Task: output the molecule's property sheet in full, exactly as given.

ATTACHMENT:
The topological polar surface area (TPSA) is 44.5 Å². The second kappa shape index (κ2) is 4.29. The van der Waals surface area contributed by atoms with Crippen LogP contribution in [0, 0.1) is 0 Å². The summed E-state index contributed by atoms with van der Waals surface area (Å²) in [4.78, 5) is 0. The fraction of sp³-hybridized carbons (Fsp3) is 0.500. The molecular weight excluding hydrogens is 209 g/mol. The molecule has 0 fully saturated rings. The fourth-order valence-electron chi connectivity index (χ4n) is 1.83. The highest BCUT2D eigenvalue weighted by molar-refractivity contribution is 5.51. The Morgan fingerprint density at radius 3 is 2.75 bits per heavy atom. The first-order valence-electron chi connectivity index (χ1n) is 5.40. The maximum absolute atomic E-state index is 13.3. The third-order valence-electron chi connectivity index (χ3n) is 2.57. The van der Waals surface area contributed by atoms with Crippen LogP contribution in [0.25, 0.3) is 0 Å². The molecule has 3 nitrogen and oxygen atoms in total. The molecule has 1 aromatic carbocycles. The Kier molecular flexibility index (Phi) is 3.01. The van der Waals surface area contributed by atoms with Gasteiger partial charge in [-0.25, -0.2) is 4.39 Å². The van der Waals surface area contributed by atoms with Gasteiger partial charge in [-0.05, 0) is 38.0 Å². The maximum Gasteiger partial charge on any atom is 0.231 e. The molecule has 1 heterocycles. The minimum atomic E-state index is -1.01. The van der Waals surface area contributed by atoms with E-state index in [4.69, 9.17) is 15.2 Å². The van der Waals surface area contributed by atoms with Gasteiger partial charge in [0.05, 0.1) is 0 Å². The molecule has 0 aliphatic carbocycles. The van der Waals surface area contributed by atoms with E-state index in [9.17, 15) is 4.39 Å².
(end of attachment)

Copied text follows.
The topological polar surface area (TPSA) is 44.5 Å². The second kappa shape index (κ2) is 4.29. The van der Waals surface area contributed by atoms with Crippen LogP contribution in [0, 0.1) is 0 Å². The summed E-state index contributed by atoms with van der Waals surface area (Å²) in [4.78, 5) is 0. The fraction of sp³-hybridized carbons (Fsp3) is 0.500. The molecular weight excluding hydrogens is 209 g/mol. The molecule has 0 fully saturated rings. The fourth-order valence-electron chi connectivity index (χ4n) is 1.83. The highest BCUT2D eigenvalue weighted by molar-refractivity contribution is 5.51. The Morgan fingerprint density at radius 3 is 2.75 bits per heavy atom. The first-order valence-electron chi connectivity index (χ1n) is 5.40. The maximum absolute atomic E-state index is 13.3. The third-order valence-electron chi connectivity index (χ3n) is 2.57. The van der Waals surface area contributed by atoms with Crippen LogP contribution in [0.25, 0.3) is 0 Å². The molecule has 3 nitrogen and oxygen atoms in total. The molecule has 1 aromatic carbocycles. The Kier molecular flexibility index (Phi) is 3.01. The van der Waals surface area contributed by atoms with Gasteiger partial charge in [-0.25, -0.2) is 4.39 Å². The van der Waals surface area contributed by atoms with Gasteiger partial charge in [-0.05, 0) is 38.0 Å². The maximum Gasteiger partial charge on any atom is 0.231 e. The molecule has 1 heterocycles. The minimum atomic E-state index is -1.01. The van der Waals surface area contributed by atoms with E-state index in [4.69, 9.17) is 15.2 Å². The van der Waals surface area contributed by atoms with Gasteiger partial charge in [0.05, 0.1) is 0 Å². The molecule has 0 aliphatic carbocycles. The van der Waals surface area contributed by atoms with E-state index in [9.17, 15) is 4.39 Å².